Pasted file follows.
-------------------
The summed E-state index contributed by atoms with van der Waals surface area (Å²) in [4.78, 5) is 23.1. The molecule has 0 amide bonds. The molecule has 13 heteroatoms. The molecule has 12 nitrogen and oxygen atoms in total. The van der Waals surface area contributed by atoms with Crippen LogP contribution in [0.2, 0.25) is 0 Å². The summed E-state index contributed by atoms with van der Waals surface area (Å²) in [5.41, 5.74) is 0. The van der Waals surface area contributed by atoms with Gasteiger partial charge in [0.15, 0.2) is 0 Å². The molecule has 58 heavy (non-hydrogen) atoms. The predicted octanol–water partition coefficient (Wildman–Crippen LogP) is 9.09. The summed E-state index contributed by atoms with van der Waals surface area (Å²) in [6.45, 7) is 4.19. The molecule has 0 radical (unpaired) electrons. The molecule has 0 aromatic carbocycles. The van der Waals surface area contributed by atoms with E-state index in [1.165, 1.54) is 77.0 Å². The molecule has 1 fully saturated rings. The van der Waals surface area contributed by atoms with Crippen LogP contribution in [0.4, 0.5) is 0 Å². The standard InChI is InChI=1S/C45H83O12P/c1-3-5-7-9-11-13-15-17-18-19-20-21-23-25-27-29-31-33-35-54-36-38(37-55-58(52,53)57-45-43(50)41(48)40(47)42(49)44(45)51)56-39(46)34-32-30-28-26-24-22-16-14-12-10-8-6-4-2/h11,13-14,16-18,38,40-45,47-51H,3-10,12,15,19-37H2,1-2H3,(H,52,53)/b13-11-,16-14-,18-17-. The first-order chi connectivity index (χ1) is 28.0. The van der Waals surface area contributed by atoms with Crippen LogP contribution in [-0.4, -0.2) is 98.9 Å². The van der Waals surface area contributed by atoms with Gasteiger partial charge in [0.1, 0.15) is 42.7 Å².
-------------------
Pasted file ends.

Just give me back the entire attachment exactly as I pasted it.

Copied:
The summed E-state index contributed by atoms with van der Waals surface area (Å²) in [4.78, 5) is 23.1. The molecule has 0 amide bonds. The molecule has 13 heteroatoms. The molecule has 12 nitrogen and oxygen atoms in total. The van der Waals surface area contributed by atoms with Crippen LogP contribution in [0.2, 0.25) is 0 Å². The summed E-state index contributed by atoms with van der Waals surface area (Å²) in [5.41, 5.74) is 0. The van der Waals surface area contributed by atoms with Gasteiger partial charge in [0.15, 0.2) is 0 Å². The molecule has 58 heavy (non-hydrogen) atoms. The predicted octanol–water partition coefficient (Wildman–Crippen LogP) is 9.09. The summed E-state index contributed by atoms with van der Waals surface area (Å²) in [6.45, 7) is 4.19. The molecule has 0 radical (unpaired) electrons. The molecule has 0 aromatic carbocycles. The van der Waals surface area contributed by atoms with E-state index in [1.165, 1.54) is 77.0 Å². The molecule has 1 fully saturated rings. The van der Waals surface area contributed by atoms with Crippen LogP contribution in [0.4, 0.5) is 0 Å². The standard InChI is InChI=1S/C45H83O12P/c1-3-5-7-9-11-13-15-17-18-19-20-21-23-25-27-29-31-33-35-54-36-38(37-55-58(52,53)57-45-43(50)41(48)40(47)42(49)44(45)51)56-39(46)34-32-30-28-26-24-22-16-14-12-10-8-6-4-2/h11,13-14,16-18,38,40-45,47-51H,3-10,12,15,19-37H2,1-2H3,(H,52,53)/b13-11-,16-14-,18-17-. The first-order chi connectivity index (χ1) is 28.0. The van der Waals surface area contributed by atoms with Crippen LogP contribution in [-0.4, -0.2) is 98.9 Å². The van der Waals surface area contributed by atoms with Gasteiger partial charge in [0.1, 0.15) is 42.7 Å².